Does Exercise Have to be Hateful and Unpleasant?
No, exercise does not have to be unpleasant. There are plenty of fun options.
It’s a universal truth that we all need to exercise.
Bodies are not meant to be stagnant and unmoving. They are designed to change over time — but also require movement to draw in more oxygen and get the blood flowing.
I am not going to go into human physiology and such, here. That’s not my wheelhouse. But I do know, first-hand, the effect of exercise on the body.
People who don’t do at least some form of exercise tend to be unwell. They struggle, may or may not have weight issues, and no exercise doesn’t just impact us physically. It will also affect your mental, emotional, and spiritual health, too.
Some people see or hear the word “exercise” and immediately cringe. Thoughts of treadmills, elliptical machines, and barbells elicit painful, hateful images.
But the truth is that exercise doesn’t need to be hateful, painful, or unpleasant. And a little on a regular basis goes a long way.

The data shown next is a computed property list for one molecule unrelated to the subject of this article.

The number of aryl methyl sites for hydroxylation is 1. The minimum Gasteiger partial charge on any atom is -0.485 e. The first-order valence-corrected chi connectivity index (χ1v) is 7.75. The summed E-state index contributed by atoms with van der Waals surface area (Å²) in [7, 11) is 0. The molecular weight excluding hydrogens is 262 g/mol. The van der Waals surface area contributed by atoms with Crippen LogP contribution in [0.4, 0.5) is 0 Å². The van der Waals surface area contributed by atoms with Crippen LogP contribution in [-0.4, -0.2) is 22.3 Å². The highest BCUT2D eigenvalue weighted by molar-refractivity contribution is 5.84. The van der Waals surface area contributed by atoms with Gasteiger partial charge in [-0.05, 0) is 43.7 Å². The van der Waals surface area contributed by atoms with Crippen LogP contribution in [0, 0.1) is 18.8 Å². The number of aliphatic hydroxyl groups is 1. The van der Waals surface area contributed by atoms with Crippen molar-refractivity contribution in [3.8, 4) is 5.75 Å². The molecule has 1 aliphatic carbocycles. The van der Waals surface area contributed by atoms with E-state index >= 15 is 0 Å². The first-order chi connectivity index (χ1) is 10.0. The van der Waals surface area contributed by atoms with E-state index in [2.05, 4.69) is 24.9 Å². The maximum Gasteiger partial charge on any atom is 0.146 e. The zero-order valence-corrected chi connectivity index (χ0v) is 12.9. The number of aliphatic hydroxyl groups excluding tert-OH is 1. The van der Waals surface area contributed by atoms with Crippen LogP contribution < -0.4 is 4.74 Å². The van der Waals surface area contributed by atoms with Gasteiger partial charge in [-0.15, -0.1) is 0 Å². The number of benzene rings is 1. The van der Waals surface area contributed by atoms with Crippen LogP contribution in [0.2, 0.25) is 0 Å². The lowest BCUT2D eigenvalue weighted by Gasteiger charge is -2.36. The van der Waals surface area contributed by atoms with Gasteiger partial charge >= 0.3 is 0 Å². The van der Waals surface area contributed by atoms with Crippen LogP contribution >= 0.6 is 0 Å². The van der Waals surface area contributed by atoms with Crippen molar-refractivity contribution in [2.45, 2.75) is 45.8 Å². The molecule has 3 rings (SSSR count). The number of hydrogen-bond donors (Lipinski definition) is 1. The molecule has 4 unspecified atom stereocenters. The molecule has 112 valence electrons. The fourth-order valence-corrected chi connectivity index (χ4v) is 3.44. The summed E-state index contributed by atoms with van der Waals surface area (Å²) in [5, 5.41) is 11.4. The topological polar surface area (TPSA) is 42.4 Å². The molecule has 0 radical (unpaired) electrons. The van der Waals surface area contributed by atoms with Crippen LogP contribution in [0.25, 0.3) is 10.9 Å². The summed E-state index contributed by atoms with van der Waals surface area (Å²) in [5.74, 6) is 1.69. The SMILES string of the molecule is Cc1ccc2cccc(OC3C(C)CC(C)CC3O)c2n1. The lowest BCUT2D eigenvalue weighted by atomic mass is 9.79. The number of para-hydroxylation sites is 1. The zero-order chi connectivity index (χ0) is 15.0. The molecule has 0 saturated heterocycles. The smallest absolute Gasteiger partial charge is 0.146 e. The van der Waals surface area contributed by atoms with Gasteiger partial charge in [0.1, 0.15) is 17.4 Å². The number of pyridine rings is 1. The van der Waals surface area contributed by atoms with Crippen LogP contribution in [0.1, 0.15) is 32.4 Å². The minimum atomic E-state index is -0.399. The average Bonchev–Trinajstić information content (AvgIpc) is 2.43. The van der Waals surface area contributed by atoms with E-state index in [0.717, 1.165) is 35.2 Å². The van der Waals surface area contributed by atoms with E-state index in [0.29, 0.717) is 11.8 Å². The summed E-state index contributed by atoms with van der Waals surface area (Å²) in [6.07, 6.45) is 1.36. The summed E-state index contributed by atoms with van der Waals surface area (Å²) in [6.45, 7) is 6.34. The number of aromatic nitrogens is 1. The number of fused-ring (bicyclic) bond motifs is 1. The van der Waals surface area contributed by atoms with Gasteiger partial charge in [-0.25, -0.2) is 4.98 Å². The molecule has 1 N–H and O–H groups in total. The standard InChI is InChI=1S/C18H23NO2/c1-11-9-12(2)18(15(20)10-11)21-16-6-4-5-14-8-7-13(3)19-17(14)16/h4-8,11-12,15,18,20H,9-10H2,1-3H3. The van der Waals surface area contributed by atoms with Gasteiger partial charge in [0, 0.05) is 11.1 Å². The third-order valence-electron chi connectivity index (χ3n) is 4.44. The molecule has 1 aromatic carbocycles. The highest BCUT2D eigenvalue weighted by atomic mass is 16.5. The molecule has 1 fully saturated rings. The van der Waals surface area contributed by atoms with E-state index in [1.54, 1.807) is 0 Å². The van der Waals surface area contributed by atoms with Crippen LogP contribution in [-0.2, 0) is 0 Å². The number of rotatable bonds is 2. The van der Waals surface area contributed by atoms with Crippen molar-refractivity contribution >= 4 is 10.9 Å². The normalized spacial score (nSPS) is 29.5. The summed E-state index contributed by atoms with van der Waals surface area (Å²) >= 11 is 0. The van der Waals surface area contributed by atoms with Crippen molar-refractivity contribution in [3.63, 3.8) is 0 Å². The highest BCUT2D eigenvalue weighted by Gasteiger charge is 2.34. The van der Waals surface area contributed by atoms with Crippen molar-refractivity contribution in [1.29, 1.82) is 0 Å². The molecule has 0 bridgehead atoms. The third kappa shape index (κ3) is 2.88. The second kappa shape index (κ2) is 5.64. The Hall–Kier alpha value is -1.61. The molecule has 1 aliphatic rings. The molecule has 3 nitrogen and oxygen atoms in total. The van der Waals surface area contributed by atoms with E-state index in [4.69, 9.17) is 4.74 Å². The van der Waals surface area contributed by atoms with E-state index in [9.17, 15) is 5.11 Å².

The frustration of the gym
I’ve done the gym thing. For a few years, I was really good about spending an hour a day at the gym.
My favorite machine was the elliptical. It’s an amazing form of cardio exercise that gets the heart going but is less impactful on the knees and ankles than the treadmill.
I also liked basic weightlifting. There was a whole routine I’d put together for my arms, chest, back, and shoulders.
But the gym is a place where you share machines with other people. Some people are there to work out. Some are there to converse with people and possibly flirt. They can be obstacles to getting the work done.
There is a certain amount of pressure about being in a gym that can get to people. It can stir anxiety. Not to mention that some of those uber-attractive hardbodies can cause a sense of shame and distress to the doughier of us trying to be less flabby.
Lots of people find that a turn-off. Thus, the gym, for them, is all about frustration, pain, and hatefulness.